Effect of Posture on the Perception of Verticality in Neglect Patients
Background and Purpose— The anticlockwise (ACW) deviation of the visual and visuohaptic subjective verticals (SVs), known to occur in patients with right hemisphere lesion, is amplified by spatial neglect (N). These patients have only been assessed when sitting. We investigated the hypothesis that postural changes modulate visuohaptic SV deviation.
Methods— Eight patients presenting with a right hemisphere lesion and spatial N were compared with 6 matched control subjects (C). In the dark, they had to rotate a luminous rod to put it at the vertical in 4 conditions: (1) sitting with plantar sole support; (2) sitting without plantar sole support; (3) sitting with legs extended on a support; and (4) supine position.
Results— N patients showed a significant ACW deviation (−4.5°) of the SV compared with C subjects (+0.01°). The effect of body position depended on the group (P=0.022) because changes had definite effects in the N but not in the C group. In fact, the former showed a reduction of the ACW deviation, from the first to the fourth condition.
Conclusions— Although the possible role of plantar and leg somaesthetic inputs remains to be thoroughly investigated, the modulation of gravitational inputs at trunk or vestibular level influences the SV deviation in N patients. This has to be put in relation with the modulation of N signs reported by other authors when passing from the sitting to the supine position.
The perception of body orientation relative to earth gravity requires integration of information provided by vestibular,1 visual,2 proprioceptive,3 and tactile signals.4 Continuous exposure to these covariant signals during static and dynamic postures provides multimodal configurations of indices corresponding to a great variety of body orientations.5
The subjective vertical (SV) seems liable to interaction with body orientation. When assessed in the visual modality, SV corresponds to the orientation of a visual stimulus perceived as earth vertical (in the absence of relevant visual cues). This SV is known to depend on actual body orientation according to well-established effects. Although it is precise and accurate in upright healthy subjects, the visual SV is biased in roll-tilted subjects. In patients with right hemisphere injury, the visual SV was evaluated only when sitting, head upright, with methods providing6 or not providing 7,8 additional tactilo-kinesthetic cues. An anticlockwise (ACW) deviation occurred, which was amplified when the lesion causes a spatial neglect (N) syndrome.6,9
In the present experiment, we investigated whether the modulation of gravitational inputs conveyed by the otolithic and somatosensory systems affects the deviation of the visual SV in N. In fact, we compared 4 body configurations, from sitting to supine conditions. Thus, the perception of SV of right brain–damaged patients with spatial N was assessed with a visuohaptic method when: (1) sitting with plantar sole support (SS); (2) sitting without plantar sole support (SNS); (3) sitting with legs extended (SLE); and (4) lying in supine position. In the second condition, the plantar input was suppressed; in the third, the proprioceptive input from legs was also suppressed; and in the last only, otolithic influence was changed.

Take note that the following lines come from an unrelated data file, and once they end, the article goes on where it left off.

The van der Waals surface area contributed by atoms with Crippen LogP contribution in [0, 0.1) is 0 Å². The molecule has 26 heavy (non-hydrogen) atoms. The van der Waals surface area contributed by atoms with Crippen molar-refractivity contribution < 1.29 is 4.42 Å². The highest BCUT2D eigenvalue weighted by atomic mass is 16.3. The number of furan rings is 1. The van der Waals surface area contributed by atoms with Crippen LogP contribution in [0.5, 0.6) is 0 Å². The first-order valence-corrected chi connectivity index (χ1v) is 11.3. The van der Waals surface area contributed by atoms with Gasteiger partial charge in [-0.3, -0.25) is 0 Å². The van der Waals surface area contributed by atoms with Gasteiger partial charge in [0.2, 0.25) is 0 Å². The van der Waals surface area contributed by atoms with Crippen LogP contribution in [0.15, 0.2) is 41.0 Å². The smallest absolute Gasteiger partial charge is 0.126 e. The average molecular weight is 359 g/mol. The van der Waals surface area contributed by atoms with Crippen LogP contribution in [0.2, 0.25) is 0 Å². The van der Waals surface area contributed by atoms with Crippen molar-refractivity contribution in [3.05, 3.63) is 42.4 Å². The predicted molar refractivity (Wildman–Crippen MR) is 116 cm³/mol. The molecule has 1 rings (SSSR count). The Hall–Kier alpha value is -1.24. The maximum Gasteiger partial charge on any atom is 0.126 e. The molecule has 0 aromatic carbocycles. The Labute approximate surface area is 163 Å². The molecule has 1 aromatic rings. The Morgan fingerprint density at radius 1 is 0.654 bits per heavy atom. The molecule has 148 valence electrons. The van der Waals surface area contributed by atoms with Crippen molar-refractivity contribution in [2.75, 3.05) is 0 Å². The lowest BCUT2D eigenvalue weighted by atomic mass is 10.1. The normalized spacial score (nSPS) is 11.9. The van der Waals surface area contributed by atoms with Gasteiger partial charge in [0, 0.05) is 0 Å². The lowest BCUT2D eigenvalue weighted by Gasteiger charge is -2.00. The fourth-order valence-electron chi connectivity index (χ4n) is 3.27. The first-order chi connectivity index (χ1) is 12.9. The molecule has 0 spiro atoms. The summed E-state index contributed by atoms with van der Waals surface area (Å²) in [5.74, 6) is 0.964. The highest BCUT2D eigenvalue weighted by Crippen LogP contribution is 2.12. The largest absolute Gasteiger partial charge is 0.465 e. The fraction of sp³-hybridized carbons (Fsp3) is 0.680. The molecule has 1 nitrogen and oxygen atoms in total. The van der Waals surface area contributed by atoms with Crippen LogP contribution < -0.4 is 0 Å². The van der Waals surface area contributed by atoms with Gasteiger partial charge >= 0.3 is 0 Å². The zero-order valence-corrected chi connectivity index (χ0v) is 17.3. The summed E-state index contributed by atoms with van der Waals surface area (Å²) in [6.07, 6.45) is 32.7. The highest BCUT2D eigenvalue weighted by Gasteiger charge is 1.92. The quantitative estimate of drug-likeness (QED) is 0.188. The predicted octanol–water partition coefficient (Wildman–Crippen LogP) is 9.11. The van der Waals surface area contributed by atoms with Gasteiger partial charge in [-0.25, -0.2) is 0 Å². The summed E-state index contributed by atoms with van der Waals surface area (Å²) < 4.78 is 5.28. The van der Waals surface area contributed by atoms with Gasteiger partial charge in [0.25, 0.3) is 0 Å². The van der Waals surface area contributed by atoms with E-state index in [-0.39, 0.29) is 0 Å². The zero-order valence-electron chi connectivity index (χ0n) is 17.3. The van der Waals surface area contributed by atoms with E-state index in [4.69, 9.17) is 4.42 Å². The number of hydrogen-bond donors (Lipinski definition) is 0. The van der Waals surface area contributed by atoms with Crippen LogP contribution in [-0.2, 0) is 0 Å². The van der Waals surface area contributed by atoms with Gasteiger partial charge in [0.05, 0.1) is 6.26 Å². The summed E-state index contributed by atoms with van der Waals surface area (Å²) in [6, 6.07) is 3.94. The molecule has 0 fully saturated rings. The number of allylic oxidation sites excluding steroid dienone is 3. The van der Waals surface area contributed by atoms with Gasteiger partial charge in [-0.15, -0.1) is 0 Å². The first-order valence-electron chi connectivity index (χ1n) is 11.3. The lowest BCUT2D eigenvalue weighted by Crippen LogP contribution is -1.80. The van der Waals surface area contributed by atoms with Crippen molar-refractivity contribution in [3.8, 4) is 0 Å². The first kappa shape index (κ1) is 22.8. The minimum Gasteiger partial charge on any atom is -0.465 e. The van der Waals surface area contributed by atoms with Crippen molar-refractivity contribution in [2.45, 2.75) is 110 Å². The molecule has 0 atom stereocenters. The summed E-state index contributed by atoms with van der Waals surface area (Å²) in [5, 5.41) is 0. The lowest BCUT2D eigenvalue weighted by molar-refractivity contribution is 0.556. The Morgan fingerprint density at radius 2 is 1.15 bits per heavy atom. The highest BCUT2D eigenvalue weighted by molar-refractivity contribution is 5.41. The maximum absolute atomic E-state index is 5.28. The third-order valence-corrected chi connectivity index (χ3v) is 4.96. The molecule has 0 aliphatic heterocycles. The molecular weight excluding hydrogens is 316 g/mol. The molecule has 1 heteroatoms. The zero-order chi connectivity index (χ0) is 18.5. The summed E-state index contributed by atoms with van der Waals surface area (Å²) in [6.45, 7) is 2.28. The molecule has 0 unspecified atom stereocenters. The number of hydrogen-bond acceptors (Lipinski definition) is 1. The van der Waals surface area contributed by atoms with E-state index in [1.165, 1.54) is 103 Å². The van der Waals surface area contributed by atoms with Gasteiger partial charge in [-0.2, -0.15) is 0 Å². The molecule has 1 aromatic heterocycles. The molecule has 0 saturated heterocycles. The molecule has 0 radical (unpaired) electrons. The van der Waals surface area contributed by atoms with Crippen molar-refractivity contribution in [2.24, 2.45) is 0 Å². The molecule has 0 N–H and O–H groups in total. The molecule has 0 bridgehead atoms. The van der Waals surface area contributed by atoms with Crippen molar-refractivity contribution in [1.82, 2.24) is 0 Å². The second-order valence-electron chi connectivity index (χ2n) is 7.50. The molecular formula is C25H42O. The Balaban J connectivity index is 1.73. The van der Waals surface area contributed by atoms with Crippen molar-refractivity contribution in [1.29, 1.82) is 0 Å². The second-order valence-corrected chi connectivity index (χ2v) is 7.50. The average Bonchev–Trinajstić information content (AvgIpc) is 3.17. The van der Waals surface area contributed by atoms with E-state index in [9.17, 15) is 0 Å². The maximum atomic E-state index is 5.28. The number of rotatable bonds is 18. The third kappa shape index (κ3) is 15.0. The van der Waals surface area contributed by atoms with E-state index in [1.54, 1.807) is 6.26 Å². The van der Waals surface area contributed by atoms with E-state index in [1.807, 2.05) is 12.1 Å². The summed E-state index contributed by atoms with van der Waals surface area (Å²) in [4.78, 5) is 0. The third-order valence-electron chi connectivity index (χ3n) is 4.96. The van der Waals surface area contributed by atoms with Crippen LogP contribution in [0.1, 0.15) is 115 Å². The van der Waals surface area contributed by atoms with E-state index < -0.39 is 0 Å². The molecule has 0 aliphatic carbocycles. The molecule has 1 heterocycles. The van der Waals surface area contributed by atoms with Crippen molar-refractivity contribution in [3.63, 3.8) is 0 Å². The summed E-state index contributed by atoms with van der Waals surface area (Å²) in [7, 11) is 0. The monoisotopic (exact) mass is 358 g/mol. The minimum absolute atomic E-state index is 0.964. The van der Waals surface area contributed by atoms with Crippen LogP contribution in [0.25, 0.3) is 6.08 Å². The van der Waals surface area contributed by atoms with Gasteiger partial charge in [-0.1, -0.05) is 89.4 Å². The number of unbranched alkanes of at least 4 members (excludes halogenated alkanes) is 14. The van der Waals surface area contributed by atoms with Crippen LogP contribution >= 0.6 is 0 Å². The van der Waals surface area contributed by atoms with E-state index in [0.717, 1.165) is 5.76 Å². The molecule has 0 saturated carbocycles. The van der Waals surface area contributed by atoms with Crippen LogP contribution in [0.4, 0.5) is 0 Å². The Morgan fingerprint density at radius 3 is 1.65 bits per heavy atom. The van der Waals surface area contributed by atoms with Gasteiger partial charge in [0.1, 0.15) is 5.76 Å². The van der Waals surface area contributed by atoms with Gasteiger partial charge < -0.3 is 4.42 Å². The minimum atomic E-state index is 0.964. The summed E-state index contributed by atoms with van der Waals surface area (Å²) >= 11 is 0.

Subjects and Methods
Patients were recruited in the neurological rehabilitation department of Le Centre Hospitalier Universitaire de Lille. They were informed of the protocol and signed an informed consent form before inclusion. All had experienced a relatively recent right hemispheric hemorrhagic or ischemic stroke, demonstrated by MRI or computed tomography scan.
Patients with bilateral lesions, previous neurological or psychiatric disorders, impairment in primary visual perception, behavioral disorders, motor difficulties in the right upper limb, or psychotropic treatment and pusher syndrome were not included in the study. The pusher syndrome (ie, severe contralateral trunk deviation with active resistance to any attempt of external correction) was evaluated with the Scale for Contraversive Pushing10 and patients’ self-report of instability in a correct sitting position. They were regarded as pusher if they scored >3 on this scale and reported a feeling of rightward imbalance in vertical position, with and without perception of the visual environment.
Eight N patients (mean age 61.0 years) were compared with 6 right-handed healthy control subjects (C; 51.0 years). Hemianopia was observed in 5 of 8 cases and somatosensory disorders in 8 of 8 cases (Table). Two of these patients (D and F) participated in a previous study that compared SV in pitch and in roll after a right hemispheric stroke.6
The subject was installed on a chair or a medical device that enabled testing in sitting or supine positions. In fact, there were 4 conditions: (1) SS; (2) SNS; (3) SLE; and (4) supine position. The head, aligned with the trunk, was fixed by a headrest with lateral stabilizers; it was slightly raised when lying. The left arm was placed along the left thigh and maintained by a scarf in patients with severe hemiplegia. An abdominal strap helped to maintain a vertical position when sitting.